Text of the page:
All I have to say is “Fear the Shawarma!!”  I don’t mean that in a negative way either.  A Shawarma is a “sandwich-like wrap of shaved lamb, goat, chicken, turkey or beef.  The meat is placed on a spit, and may be grilled for as long as a day. Chunks of fat within the meat ensure that the shawarma stays juicy”.   Oasis offered a Chicken Shawarma on flat Syrian Bread with lettuce, tomato, pickles and delicious garlic spread to top it off.  After one bite, I feared that I may devour another one on my ride home leaving a mess on my floor boards.  The crispness of the veggies and the unique flavor of the imported, Mediterranean pickles provided a tasty backdrop for the slow-roasted goodness of the chicken.  The right touch of garlic sauce was a perfect compliment to the sandwich, as well.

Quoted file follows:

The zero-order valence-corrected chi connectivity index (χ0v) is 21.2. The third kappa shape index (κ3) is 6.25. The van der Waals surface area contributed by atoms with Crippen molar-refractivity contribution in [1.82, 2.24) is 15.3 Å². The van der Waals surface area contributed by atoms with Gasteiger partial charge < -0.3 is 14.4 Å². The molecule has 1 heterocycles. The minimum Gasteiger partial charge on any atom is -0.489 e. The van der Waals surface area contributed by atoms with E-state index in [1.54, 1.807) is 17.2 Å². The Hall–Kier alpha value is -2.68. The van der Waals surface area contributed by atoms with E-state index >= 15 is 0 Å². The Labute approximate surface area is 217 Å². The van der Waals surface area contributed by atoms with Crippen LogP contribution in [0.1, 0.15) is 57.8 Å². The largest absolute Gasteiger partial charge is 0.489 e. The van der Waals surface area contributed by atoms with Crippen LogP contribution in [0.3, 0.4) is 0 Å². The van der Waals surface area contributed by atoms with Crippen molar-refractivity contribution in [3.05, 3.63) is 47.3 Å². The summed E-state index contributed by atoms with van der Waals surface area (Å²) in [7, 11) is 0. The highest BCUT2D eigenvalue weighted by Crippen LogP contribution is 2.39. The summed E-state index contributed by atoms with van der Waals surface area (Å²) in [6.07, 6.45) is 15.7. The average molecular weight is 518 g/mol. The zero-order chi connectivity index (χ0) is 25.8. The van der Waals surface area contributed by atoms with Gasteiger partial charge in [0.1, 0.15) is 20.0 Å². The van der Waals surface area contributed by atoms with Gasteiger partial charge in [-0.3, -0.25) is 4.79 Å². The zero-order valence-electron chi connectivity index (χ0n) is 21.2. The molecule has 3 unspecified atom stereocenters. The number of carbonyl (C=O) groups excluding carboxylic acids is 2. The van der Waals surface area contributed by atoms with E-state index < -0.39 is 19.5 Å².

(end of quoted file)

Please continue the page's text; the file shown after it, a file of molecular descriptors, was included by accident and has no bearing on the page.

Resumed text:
I didn’t think I could enjoy lunch more until we decided to hit the “Hookah Bar”.  The flavored tobacco filtered through a lemon and the water of a beautifully designed hookah was a relaxing way to finish off a great meal.

I couldn’t resist a shot of high-powered Turkish coffee, as well.  The owner Sammy was a gracious host and took time to enjoy the Hookah with our table as we took innocent but potentially incriminating pictures of ourselves blowing out massive amounts of “perfectly legal” tobacco smoke.  I left the Oasis buzzed and ready for my next trip back to this Middle Eastern gem.

Scott’s Review–